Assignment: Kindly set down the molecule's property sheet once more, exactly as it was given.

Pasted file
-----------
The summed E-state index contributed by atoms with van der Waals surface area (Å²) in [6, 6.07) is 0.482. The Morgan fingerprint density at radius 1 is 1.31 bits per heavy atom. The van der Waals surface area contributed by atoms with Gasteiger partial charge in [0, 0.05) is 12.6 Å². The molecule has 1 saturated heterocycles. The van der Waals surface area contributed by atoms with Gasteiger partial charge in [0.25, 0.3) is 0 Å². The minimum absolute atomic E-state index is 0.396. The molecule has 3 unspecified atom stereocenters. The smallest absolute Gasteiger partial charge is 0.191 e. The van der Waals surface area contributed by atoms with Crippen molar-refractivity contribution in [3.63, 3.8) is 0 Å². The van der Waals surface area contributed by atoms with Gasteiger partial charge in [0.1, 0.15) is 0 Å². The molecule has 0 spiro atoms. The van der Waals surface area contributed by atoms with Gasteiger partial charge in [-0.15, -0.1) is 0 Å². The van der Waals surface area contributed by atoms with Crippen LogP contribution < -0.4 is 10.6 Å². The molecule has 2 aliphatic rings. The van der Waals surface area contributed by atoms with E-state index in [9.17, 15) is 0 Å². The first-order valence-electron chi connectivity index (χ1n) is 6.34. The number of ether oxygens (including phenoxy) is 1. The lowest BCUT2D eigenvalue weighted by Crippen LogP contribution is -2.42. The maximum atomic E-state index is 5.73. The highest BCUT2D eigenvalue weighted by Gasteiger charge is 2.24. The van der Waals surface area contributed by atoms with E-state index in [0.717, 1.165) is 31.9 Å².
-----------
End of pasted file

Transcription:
The summed E-state index contributed by atoms with van der Waals surface area (Å²) in [6, 6.07) is 0.482. The Morgan fingerprint density at radius 1 is 1.31 bits per heavy atom. The van der Waals surface area contributed by atoms with Gasteiger partial charge in [0, 0.05) is 12.6 Å². The molecule has 1 saturated heterocycles. The van der Waals surface area contributed by atoms with Gasteiger partial charge in [0.25, 0.3) is 0 Å². The minimum absolute atomic E-state index is 0.396. The molecule has 3 unspecified atom stereocenters. The smallest absolute Gasteiger partial charge is 0.191 e. The van der Waals surface area contributed by atoms with Crippen molar-refractivity contribution in [3.63, 3.8) is 0 Å². The van der Waals surface area contributed by atoms with Gasteiger partial charge in [0.1, 0.15) is 0 Å². The molecule has 0 spiro atoms. The van der Waals surface area contributed by atoms with Gasteiger partial charge in [-0.15, -0.1) is 0 Å². The van der Waals surface area contributed by atoms with Crippen LogP contribution < -0.4 is 10.6 Å². The molecule has 2 aliphatic rings. The van der Waals surface area contributed by atoms with E-state index in [9.17, 15) is 0 Å². The first-order valence-electron chi connectivity index (χ1n) is 6.34. The number of ether oxygens (including phenoxy) is 1. The lowest BCUT2D eigenvalue weighted by Crippen LogP contribution is -2.42. The maximum atomic E-state index is 5.73. The highest BCUT2D eigenvalue weighted by Gasteiger charge is 2.24. The van der Waals surface area contributed by atoms with E-state index in [0.717, 1.165) is 31.9 Å².